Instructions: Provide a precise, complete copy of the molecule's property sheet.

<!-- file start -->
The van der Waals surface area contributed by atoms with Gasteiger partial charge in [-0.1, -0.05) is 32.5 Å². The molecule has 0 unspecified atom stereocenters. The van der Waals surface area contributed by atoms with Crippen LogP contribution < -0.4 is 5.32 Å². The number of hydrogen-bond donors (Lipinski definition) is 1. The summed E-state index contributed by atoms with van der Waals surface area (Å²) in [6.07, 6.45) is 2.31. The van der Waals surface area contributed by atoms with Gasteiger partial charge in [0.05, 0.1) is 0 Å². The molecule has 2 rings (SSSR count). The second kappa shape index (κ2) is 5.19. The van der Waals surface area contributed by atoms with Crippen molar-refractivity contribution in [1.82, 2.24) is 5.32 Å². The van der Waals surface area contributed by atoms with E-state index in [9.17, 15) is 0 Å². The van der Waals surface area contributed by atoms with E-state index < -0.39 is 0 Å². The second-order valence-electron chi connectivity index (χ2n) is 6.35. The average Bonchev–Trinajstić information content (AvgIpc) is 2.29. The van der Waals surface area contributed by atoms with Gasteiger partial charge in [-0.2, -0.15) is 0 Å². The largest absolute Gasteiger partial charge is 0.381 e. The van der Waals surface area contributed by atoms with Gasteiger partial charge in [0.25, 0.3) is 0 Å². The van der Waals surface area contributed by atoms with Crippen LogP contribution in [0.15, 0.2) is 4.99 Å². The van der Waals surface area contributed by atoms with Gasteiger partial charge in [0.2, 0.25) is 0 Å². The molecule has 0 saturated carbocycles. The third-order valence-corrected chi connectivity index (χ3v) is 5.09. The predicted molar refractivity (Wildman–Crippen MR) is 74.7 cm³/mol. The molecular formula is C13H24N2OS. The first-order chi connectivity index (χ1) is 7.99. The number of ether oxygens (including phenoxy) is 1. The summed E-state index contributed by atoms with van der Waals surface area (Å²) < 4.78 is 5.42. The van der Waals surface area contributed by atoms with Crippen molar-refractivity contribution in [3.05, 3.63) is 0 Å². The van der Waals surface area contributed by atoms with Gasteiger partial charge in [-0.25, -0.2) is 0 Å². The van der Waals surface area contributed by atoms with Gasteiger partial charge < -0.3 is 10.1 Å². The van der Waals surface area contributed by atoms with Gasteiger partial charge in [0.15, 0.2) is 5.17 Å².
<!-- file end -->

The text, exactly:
The van der Waals surface area contributed by atoms with Gasteiger partial charge in [-0.1, -0.05) is 32.5 Å². The molecule has 0 unspecified atom stereocenters. The van der Waals surface area contributed by atoms with Crippen LogP contribution < -0.4 is 5.32 Å². The number of hydrogen-bond donors (Lipinski definition) is 1. The summed E-state index contributed by atoms with van der Waals surface area (Å²) in [6.07, 6.45) is 2.31. The van der Waals surface area contributed by atoms with Gasteiger partial charge in [0.05, 0.1) is 0 Å². The molecule has 2 rings (SSSR count). The second kappa shape index (κ2) is 5.19. The van der Waals surface area contributed by atoms with Crippen molar-refractivity contribution in [1.82, 2.24) is 5.32 Å². The van der Waals surface area contributed by atoms with E-state index in [9.17, 15) is 0 Å². The van der Waals surface area contributed by atoms with E-state index < -0.39 is 0 Å². The second-order valence-electron chi connectivity index (χ2n) is 6.35. The average Bonchev–Trinajstić information content (AvgIpc) is 2.29. The van der Waals surface area contributed by atoms with Gasteiger partial charge in [-0.2, -0.15) is 0 Å². The largest absolute Gasteiger partial charge is 0.381 e. The van der Waals surface area contributed by atoms with Gasteiger partial charge in [0.25, 0.3) is 0 Å². The van der Waals surface area contributed by atoms with Crippen LogP contribution in [0.15, 0.2) is 4.99 Å². The van der Waals surface area contributed by atoms with Gasteiger partial charge in [0.2, 0.25) is 0 Å². The molecule has 0 saturated carbocycles. The third-order valence-corrected chi connectivity index (χ3v) is 5.09. The predicted molar refractivity (Wildman–Crippen MR) is 74.7 cm³/mol. The molecular formula is C13H24N2OS. The first-order chi connectivity index (χ1) is 7.99. The number of ether oxygens (including phenoxy) is 1. The summed E-state index contributed by atoms with van der Waals surface area (Å²) < 4.78 is 5.42. The van der Waals surface area contributed by atoms with Crippen molar-refractivity contribution in [3.05, 3.63) is 0 Å². The van der Waals surface area contributed by atoms with Gasteiger partial charge in [-0.25, -0.2) is 0 Å². The van der Waals surface area contributed by atoms with Gasteiger partial charge < -0.3 is 10.1 Å². The van der Waals surface area contributed by atoms with Gasteiger partial charge in [0.15, 0.2) is 5.17 Å².